Feeds

Magnetic slurry could deliver heatsink-as-a-service

Nanofluid could be attracted to the heat it exists to dissipate

SANS - Survey on application security programs

Serious water-cooled gamer-rig types will probably get busy experimenting with iron filings, water and magnets, to see if they can maker-reproduce research that uses magnets to create what amounts to a switch-on, switch-off heatsink.

In a paper co-authored by researchers from MIT and Australia's University of Newcastle, the researchers find that a slurry of magnetite nanoparticles in water can drastically improve the heat transfer, and can be controlled with magnets.

In its ambient state, the nanofluid can be simply pumped through tubes as a normal water cooling system.

As the researchers put it in the abstract of their paper, the magnetite in the slurry lets them create a “laminar flow regime”. If, for example, a hot spot is detected, magnets can be used to attract the nanoparticles in that direction, and the particles will carry heat away more efficiently than water alone.

The researchers claim a four-fold improvement in heat transfer with the magnets activated, but the concentration of particles has only a small effect on the water pressure (a pressure drop of 7.5 per cent was recorded when a magnetic field of 430 milli-Tesla was applied, with a gradient between 8.6 and 32.5 mT/mm).

As MIT notes in its media release:

“Such a system would be impractical for application to an entire cooling system, she says, but could be useful in any system where hotspots appear on the surface of cooling pipes. One way to deal with that would be to put in a magnetic fluid, and magnets outside the pipe next to the hotspot, to enhance heat transfer at that spot.”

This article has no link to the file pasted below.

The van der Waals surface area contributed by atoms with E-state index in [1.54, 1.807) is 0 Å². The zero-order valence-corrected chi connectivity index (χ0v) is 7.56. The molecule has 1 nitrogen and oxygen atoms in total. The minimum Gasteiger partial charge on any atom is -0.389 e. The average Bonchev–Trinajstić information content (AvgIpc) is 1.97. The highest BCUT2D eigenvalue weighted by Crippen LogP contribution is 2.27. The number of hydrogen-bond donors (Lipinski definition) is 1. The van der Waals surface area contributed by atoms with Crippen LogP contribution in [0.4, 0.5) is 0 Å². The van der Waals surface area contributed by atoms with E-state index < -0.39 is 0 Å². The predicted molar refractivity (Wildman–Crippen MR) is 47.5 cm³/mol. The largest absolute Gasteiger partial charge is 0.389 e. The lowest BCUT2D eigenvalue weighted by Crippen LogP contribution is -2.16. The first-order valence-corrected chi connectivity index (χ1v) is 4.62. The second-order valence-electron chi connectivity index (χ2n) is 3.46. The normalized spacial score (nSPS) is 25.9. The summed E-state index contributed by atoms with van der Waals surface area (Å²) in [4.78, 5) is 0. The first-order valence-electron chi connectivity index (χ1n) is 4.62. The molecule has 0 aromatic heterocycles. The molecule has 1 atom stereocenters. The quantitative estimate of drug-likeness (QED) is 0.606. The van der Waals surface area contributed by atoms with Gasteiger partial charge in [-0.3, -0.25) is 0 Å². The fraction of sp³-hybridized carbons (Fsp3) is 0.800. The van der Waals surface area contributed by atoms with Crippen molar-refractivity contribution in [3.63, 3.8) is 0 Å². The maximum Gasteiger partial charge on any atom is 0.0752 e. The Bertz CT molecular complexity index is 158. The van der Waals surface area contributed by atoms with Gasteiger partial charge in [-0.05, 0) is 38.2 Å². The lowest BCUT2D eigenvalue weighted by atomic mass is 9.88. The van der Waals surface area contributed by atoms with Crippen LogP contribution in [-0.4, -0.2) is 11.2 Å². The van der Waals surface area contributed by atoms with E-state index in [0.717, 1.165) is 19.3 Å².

MIT's experimental setup

Next, make it smaller: MIT's experimental cooling setup

This ability to localise the nanofluid's heatsinking ability, the researchers say, could reach all the way down to consumer electronics.

The team included MIT's Jacopo Buongiorno, Lin-Wen Hu and Thomas McKrell, and Elham Doroodchi, Behdad Moghtaderi, and Reza Azizian of the University of Newcastle in Australia. ®

Top three mobile application threats

More from The Register

next story
Red-faced LOHAN team 'fesses up in blown SPEARS fuse fiasco
Standing in the corner, big pointy 'D' hats
KILLER SPONGES menacing California coastline
Surfers are safe, crustaceans less so
LOHAN's Punch and Judy show relaunches Thursday
Weather looking good for second pop at test flights
Discovery time for 200m WONDER MATERIALS shaved from 4 MILLENNIA... to 4 years
Alloy, Alloy: Boffins in speed-classification breakthrough
Curiosity finds not-very-Australian-shaped rock on Mars
File under 'messianic pastries' and move on, people
Elon Musk's LEAKY THRUSTER gas stalls Space Station supply run
Helium seeps from Falcon 9 first stage, delays new legs for NASA robonaut
Top Secret US payload launched into space successfully
Clandestine NRO spacecraft sets off on its unknown mission
New FEMTO-MOON sighted BIRTHING from Saturn's RING
Icy 'Peggy' looks to be leaving the outer rings
Melting permafrost switches to nasty, high-gear methane release
Result? 'Way more carbon being released into the atmosphere as methane'
prev story

Whitepapers

Designing a defence for mobile apps
In this whitepaper learn the various considerations for defending mobile applications; from the mobile application architecture itself to the myriad testing technologies needed to properly assess mobile applications risk.
3 Big data security analytics techniques
Applying these Big Data security analytics techniques can help you make your business safer by detecting attacks early, before significant damage is done.
Five 3D headsets to be won!
We were so impressed by the Durovis Dive headset we’ve asked the company to give some away to Reg readers.
The benefits of software based PBX
Why you should break free from your proprietary PBX and how to leverage your existing server hardware.
Securing web applications made simple and scalable
In this whitepaper learn how automated security testing can provide a simple and scalable way to protect your web applications.